Right now, we’re a nation of travellers with clipped wings. It’s easy to forget that once upon a time you could get on a plane and fly anywhere in the world. Now, the world must come to us.
Thankfully, virtual tours, webcams, livestreams – and even real windows – allow you to do just that. All you need is a high-quality TV, an internet connection, an open mind and a sense of wonder.
Phillip Island penguin parade livestream
Phillip Island’s daily “penguin parade” – where around 1000 fairy penguins make a daring overland dash for their burrows at sunset – is world-famous. The routine of the colony emerging from the surf and scrambling up the beach and over the rocks to the safety of their nests is now broadcast live each night on Facebook and Youtube. There’s interesting commentary from Rangers too.
The mundane becomes the exotic in this kind of virtual homestay experience, where users all over the world have set up video cameras to record the view from their window. Flick from a courtyard in Madrid to a Manhattan balcony to a Massachusetts backyard, and see the world through the eyes a stranger. Expect lots of cats on windowsills, and views both urban and pastoral. Then consider contributing your own view.
Virtual tour of the Vatican
“I bet you can’t tell me what it smells like in the Sistine Chapel,” says Robin Williams’s character in Good Will Hunting. Sadly, this virtual tour of the Vatican City’s most famous cultural institution doesn’t include aromas, but the 360-degree view means you can at least gaze upon that incredible ceiling without getting a sore neck – plus the zoom function offers great detail of Michelangelo’s masterpiece.
Virtually tour the world’s great museums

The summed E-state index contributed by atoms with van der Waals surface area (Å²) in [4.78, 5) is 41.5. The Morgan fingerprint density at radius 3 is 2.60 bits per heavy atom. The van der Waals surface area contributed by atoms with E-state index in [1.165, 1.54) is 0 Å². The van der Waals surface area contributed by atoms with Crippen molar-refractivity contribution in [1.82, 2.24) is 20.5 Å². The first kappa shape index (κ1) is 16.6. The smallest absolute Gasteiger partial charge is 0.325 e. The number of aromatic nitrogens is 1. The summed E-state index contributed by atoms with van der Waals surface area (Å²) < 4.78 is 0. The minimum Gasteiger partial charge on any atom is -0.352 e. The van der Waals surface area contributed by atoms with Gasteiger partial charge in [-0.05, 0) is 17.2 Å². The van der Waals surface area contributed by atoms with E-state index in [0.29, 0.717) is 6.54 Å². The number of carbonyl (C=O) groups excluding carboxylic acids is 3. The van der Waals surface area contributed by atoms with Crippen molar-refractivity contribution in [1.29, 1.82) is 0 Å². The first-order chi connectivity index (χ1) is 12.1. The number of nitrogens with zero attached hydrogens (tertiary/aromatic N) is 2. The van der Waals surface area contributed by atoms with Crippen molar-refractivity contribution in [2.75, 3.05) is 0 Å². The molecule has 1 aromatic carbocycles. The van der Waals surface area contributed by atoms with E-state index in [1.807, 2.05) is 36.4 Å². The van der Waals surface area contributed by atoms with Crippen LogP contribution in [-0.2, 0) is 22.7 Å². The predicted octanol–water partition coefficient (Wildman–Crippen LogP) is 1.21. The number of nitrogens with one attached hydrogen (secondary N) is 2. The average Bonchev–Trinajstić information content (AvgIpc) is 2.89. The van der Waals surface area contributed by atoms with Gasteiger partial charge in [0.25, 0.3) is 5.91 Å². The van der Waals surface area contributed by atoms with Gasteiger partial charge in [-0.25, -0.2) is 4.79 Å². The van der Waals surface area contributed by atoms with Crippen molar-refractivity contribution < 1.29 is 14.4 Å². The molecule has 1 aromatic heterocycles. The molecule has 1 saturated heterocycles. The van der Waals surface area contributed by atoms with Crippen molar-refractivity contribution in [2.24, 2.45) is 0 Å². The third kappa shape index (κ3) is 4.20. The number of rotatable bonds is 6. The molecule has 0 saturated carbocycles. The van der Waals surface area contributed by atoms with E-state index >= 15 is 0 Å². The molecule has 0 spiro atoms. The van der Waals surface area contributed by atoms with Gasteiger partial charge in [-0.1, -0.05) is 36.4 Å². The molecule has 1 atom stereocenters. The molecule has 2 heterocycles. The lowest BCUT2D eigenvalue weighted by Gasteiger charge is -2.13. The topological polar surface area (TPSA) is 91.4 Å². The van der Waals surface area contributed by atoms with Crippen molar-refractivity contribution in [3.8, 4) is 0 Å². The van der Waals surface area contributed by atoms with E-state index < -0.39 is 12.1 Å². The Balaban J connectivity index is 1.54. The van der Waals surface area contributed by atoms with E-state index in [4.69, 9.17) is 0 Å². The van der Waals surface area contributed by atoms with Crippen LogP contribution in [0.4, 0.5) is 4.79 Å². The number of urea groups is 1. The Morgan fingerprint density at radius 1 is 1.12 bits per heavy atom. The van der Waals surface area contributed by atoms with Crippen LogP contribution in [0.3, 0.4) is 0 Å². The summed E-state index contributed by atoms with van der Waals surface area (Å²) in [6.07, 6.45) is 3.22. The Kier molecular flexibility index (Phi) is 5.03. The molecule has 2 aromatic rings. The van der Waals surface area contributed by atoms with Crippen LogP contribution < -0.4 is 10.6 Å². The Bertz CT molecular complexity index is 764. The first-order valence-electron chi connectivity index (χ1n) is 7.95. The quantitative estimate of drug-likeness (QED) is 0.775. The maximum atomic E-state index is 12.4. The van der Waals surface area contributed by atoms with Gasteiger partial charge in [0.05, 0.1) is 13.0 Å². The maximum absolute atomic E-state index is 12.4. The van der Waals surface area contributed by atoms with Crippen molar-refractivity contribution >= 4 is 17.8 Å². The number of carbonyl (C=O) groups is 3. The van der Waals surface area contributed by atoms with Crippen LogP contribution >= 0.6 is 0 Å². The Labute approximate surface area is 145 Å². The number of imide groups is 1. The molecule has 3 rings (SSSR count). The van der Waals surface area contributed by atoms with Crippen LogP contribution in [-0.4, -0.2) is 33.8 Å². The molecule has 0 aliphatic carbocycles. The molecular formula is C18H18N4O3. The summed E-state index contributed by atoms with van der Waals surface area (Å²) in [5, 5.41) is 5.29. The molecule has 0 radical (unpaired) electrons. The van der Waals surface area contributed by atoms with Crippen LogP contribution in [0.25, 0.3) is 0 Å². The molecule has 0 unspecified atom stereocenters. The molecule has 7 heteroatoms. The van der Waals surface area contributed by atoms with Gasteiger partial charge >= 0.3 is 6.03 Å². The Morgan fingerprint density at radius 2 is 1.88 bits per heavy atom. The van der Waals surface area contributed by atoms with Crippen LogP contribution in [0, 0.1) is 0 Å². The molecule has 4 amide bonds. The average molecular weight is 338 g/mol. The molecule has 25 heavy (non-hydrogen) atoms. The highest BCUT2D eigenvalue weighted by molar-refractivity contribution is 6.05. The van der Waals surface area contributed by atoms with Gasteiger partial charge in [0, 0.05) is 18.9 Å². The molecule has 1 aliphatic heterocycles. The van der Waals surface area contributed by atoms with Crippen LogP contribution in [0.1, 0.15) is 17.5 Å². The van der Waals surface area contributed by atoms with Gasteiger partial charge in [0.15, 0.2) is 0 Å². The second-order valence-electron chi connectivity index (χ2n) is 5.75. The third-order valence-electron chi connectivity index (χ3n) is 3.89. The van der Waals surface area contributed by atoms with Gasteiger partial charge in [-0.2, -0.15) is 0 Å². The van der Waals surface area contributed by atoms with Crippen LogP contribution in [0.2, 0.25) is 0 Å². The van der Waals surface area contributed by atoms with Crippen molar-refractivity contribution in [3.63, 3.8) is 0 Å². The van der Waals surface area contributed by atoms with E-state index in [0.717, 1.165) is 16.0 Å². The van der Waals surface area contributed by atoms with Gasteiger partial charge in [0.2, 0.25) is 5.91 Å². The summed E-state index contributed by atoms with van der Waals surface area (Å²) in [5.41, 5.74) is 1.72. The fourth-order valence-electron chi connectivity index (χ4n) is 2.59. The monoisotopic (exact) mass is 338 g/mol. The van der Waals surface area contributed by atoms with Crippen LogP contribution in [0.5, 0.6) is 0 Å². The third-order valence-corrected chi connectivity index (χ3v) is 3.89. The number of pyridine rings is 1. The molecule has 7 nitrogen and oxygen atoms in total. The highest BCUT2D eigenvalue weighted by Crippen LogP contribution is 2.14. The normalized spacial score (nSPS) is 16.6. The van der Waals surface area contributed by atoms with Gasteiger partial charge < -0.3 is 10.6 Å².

Virtual tours have their advantages: you don’t have to battle the crowds or feign interest in reading every interpretive panel. See the great paintings at Paris’s Louvre, brush up on your natural history at Washington’s Smithsonian, or discover ancient mummies and historical artifacts at London’s British Museum.
Great Wall of China guided virtual tour
If realism is what you crave, then why not get into the spirit and pay for a real tour guide? A tour of the Great Wall of China (between Jinshanling and Simatai) takes 30 to 45 minutes and is narrated live through Zoom. The value for money is in the stunning quality of the panoramic photographs, which look amazing on a big screen – plus, knowing that you’ve paid for admission helps you stay focused. A tour costs USD$15 (about $21).
Explore Yellowstone National Park
America’s first (and most volcanic) national park erupts onto the screen in a swathe of multimedia experiences – from high-definition, zoomable satellite photographs to rotatable, 3D models to video walk-throughs. You even get a warning not to step off the boardwalk. (I ignored this and walked straight up to the Old Faithful geyser to peer down the vent. Sue me.) Also check out this virtual tour of Yosemite National Park.
Pyramids of Giza
One of the best pyramid schemes going around, this Google Street View of the Pyramids of Giza is a truly cinematic experience. The sky takes up the top half of your screen, sand and baking rock the bottom half – and in between are those unmistakable, wonderous pyramids, growing bigger until they rear out of the sand. You can almost feel the desert heat. Also check out Google Street View tours of the Kennedy Space Station, the Amazon Basin, the Great Barrier Reef, the Grand Canyon and Everest Base Camp.
This article is produced by Broadsheet in partnership with Sony BRAVIA (“Best Resolution Audio Visual Integrated Architecture”) .